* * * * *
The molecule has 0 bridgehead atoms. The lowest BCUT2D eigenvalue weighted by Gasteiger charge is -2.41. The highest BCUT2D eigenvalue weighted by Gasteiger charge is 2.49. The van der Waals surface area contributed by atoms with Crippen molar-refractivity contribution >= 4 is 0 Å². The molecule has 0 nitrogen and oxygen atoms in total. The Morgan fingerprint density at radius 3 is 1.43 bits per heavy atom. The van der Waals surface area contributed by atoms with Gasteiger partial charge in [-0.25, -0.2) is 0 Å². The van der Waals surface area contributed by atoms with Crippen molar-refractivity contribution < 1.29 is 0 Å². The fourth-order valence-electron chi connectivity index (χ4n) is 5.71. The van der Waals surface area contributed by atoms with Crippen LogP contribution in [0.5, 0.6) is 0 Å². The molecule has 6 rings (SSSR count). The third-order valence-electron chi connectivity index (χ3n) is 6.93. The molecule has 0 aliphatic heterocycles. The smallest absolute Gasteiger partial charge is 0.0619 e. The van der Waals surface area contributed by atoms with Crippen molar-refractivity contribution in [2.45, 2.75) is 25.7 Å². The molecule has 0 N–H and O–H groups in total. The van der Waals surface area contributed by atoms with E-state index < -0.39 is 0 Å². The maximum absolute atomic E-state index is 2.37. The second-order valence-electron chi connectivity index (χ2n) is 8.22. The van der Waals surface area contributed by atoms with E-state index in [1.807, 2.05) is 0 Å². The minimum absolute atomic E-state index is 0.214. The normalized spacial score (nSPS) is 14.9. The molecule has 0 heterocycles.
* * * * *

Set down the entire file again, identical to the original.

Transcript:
The molecule has 0 bridgehead atoms. The lowest BCUT2D eigenvalue weighted by Gasteiger charge is -2.41. The highest BCUT2D eigenvalue weighted by Gasteiger charge is 2.49. The van der Waals surface area contributed by atoms with Crippen molar-refractivity contribution >= 4 is 0 Å². The molecule has 0 nitrogen and oxygen atoms in total. The Morgan fingerprint density at radius 3 is 1.43 bits per heavy atom. The van der Waals surface area contributed by atoms with Gasteiger partial charge in [-0.25, -0.2) is 0 Å². The van der Waals surface area contributed by atoms with Crippen molar-refractivity contribution < 1.29 is 0 Å². The fourth-order valence-electron chi connectivity index (χ4n) is 5.71. The van der Waals surface area contributed by atoms with Crippen LogP contribution in [0.5, 0.6) is 0 Å². The molecule has 6 rings (SSSR count). The third-order valence-electron chi connectivity index (χ3n) is 6.93. The molecule has 0 aliphatic heterocycles. The smallest absolute Gasteiger partial charge is 0.0619 e. The van der Waals surface area contributed by atoms with Crippen molar-refractivity contribution in [2.45, 2.75) is 25.7 Å². The molecule has 0 N–H and O–H groups in total. The van der Waals surface area contributed by atoms with E-state index < -0.39 is 0 Å². The maximum absolute atomic E-state index is 2.37. The second-order valence-electron chi connectivity index (χ2n) is 8.22. The van der Waals surface area contributed by atoms with E-state index in [1.807, 2.05) is 0 Å². The minimum absolute atomic E-state index is 0.214. The normalized spacial score (nSPS) is 14.9. The molecule has 0 heterocycles.